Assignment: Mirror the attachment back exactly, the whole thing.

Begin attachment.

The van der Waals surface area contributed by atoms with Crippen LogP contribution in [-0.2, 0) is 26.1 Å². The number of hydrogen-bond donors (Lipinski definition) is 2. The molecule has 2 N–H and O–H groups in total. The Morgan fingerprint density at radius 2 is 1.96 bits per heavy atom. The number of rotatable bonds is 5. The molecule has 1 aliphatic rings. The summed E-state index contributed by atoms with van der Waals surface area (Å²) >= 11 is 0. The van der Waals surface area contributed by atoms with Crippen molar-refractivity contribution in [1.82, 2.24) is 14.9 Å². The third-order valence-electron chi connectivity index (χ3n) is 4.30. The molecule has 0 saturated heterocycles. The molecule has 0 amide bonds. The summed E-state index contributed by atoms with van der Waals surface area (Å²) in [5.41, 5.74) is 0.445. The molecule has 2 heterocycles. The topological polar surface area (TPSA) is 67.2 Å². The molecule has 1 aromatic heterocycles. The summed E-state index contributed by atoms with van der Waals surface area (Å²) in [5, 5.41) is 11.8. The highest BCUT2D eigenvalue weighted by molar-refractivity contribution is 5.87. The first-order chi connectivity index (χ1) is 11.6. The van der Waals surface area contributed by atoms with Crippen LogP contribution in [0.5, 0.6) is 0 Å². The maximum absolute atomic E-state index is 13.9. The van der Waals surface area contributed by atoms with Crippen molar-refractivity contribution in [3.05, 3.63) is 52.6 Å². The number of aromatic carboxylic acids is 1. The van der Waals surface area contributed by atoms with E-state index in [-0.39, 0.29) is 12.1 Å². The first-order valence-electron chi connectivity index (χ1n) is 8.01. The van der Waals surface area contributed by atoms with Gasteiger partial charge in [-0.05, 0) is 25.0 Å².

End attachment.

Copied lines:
The van der Waals surface area contributed by atoms with Crippen LogP contribution in [-0.2, 0) is 26.1 Å². The number of hydrogen-bond donors (Lipinski definition) is 2. The molecule has 2 N–H and O–H groups in total. The Morgan fingerprint density at radius 2 is 1.96 bits per heavy atom. The number of rotatable bonds is 5. The molecule has 1 aliphatic rings. The summed E-state index contributed by atoms with van der Waals surface area (Å²) >= 11 is 0. The van der Waals surface area contributed by atoms with Crippen molar-refractivity contribution in [1.82, 2.24) is 14.9 Å². The third-order valence-electron chi connectivity index (χ3n) is 4.30. The molecule has 0 saturated heterocycles. The molecule has 0 amide bonds. The summed E-state index contributed by atoms with van der Waals surface area (Å²) in [5.41, 5.74) is 0.445. The molecule has 2 heterocycles. The topological polar surface area (TPSA) is 67.2 Å². The molecule has 1 aromatic heterocycles. The summed E-state index contributed by atoms with van der Waals surface area (Å²) in [5, 5.41) is 11.8. The highest BCUT2D eigenvalue weighted by molar-refractivity contribution is 5.87. The first-order chi connectivity index (χ1) is 11.6. The van der Waals surface area contributed by atoms with Crippen LogP contribution in [0.5, 0.6) is 0 Å². The maximum absolute atomic E-state index is 13.9. The van der Waals surface area contributed by atoms with Crippen molar-refractivity contribution in [3.05, 3.63) is 52.6 Å². The number of aromatic carboxylic acids is 1. The van der Waals surface area contributed by atoms with E-state index in [-0.39, 0.29) is 12.1 Å². The first-order valence-electron chi connectivity index (χ1n) is 8.01. The van der Waals surface area contributed by atoms with Gasteiger partial charge in [-0.05, 0) is 25.0 Å².